War of the Rebellion: Serial 077 Page 0150 KY., SW. VA., TENN., MISS., ALA., AND N. GA. Chapter LI.

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Question. Were there any forces sent out to drive away those guerrilla parties!

Answer. Yes, sir. I sent twenty mounted men, under good and intelligent officers, to where an escaped soldier had reported the capture o his friends. Then I sent out a larger force toward the Holly Springs road, so as to drive away the guerrillas, whom I presumed might interfere with the teamsters who might forging in that direction, as the train was camped four miles back in that vicinity when last heard from.

Question. Were any guerrillas captured or killed on that day!

Answer. No, sir; this whole 7 were taken by three men, and when they had arms in their hands. Two of them were artillerymen and five were cavalrymen. The cavalrymen were mounted and their horses also were captured.

Question. State the distance marched and what transpired on the fourth day.

Answer. The infantry column moved four miles beyond Salem to Mrs. Leake's, which was a march of eleven miles for the two rear brigades and the wagon train. The cavalry were ordered t move to the vicinity of Ruckersville, but its exact camp I cannot now locate. I think the cavalry went about ten miles an the infantry about eleven miles.

Question. Did you secure any forage on that day!

Answer. Yes, sir; a little. But little forage was secured because there was but little in the country.

Question. Were your foraging parties fired on that day!

Answer. They were not.

Question. What else occurred on the fourth day!

Answer. On the afternoon of the 4th I sent Colonel Karge, of Second New Jersey Cavalry in command of 400 select cavalry on a reconnaissance to Corinth. He was directed to march so as to arrive within four or five miles of Ripley before night; there to feed and to rest and at night march rapidly through Ripley, and then east to Rienzi, on the railroad, and if possible to arrive there before daylight and surprise whatever party might be there; then, after destroying all public property of the enemy that might be there and the trestle- work of the railroad, to proceed north, and, in case the Tuscumbia River was not fordable and there was may considerable force from Danville to Corinth, and hold it; but if the river was fordable and the enemy at Coring then to let the bridge alone and go down the Tuscumbia and hold the best ford on the road leading from Kossuth to Corinth. If he required re- enforcements, or got pushed strongly, to communicate with General Grierson, who would be in the vicinity of Ruckersville, and who was directed to send out strong pickets on the roads leading east and southeast in order to make sure the keeping up communication with Colonel Karge.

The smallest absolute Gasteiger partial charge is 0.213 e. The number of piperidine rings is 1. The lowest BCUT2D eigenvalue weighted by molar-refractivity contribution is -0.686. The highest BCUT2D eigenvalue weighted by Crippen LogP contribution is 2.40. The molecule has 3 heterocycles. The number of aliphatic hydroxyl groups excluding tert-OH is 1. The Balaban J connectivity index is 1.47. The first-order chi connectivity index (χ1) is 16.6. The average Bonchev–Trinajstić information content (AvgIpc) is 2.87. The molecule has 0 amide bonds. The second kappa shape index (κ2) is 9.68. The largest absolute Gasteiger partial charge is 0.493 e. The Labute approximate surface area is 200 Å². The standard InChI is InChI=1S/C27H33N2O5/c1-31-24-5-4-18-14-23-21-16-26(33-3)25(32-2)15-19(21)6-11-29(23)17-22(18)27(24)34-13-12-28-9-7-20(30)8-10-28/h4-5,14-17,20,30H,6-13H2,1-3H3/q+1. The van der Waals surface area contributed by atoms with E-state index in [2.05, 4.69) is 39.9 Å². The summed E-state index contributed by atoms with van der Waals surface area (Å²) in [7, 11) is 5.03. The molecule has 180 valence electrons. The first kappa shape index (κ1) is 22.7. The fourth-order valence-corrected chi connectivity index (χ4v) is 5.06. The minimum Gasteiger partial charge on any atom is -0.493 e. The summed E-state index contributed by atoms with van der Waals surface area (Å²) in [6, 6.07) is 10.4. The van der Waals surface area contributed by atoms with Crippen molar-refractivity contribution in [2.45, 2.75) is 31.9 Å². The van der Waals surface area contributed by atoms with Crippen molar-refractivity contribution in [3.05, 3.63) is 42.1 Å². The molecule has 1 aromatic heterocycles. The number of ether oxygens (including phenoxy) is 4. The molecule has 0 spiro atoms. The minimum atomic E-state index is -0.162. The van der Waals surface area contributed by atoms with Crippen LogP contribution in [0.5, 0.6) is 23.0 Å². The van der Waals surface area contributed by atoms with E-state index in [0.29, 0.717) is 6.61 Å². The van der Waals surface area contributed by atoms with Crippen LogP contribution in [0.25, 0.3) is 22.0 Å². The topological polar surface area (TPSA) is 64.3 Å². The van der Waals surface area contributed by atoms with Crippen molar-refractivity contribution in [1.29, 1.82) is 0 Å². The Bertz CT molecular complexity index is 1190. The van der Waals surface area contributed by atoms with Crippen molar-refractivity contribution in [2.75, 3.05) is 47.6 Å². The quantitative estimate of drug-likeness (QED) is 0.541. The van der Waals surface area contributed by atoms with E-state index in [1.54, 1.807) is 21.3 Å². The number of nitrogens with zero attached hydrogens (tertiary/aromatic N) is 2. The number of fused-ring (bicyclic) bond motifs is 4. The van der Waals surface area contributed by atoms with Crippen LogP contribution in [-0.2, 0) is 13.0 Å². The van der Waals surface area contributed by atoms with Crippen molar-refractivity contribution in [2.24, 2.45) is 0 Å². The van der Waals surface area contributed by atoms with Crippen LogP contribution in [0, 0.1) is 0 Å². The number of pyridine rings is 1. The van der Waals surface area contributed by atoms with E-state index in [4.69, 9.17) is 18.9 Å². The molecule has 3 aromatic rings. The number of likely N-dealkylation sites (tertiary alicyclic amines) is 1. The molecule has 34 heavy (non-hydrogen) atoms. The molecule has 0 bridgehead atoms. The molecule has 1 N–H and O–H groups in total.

Question. How far did you march on the fifth day!

Answer. The cavalry encamped in the vicinity of Ruckersville and the infantry encamped at the Widow Childers' Cross- Roads, five or six miles in the rear of the cavalry.

Question. Did you secure any forage on that day!

Answer. We did not; there was none in the country.

Question. Were your annoyed by guerrillas on that day!

Answer. I think not.

Question. What was the length of march on the sixth day!

Answer. We marched to Ripley, both the infantry and cavalry. As we were leaving camp that morning on the Ruckersville road, when I reached about a mile on the road, I met a messenger from General Grierson, informing me that there was no enemy at Corinth; that they had evacuated on the previous Friday and gone south, about 3,000 men, I think, and that there was no doubt of it. The general set forth that the country was, if possible, more destitute than the one we had been traveling over, and suggested to me to change my course south, stating that he would go a few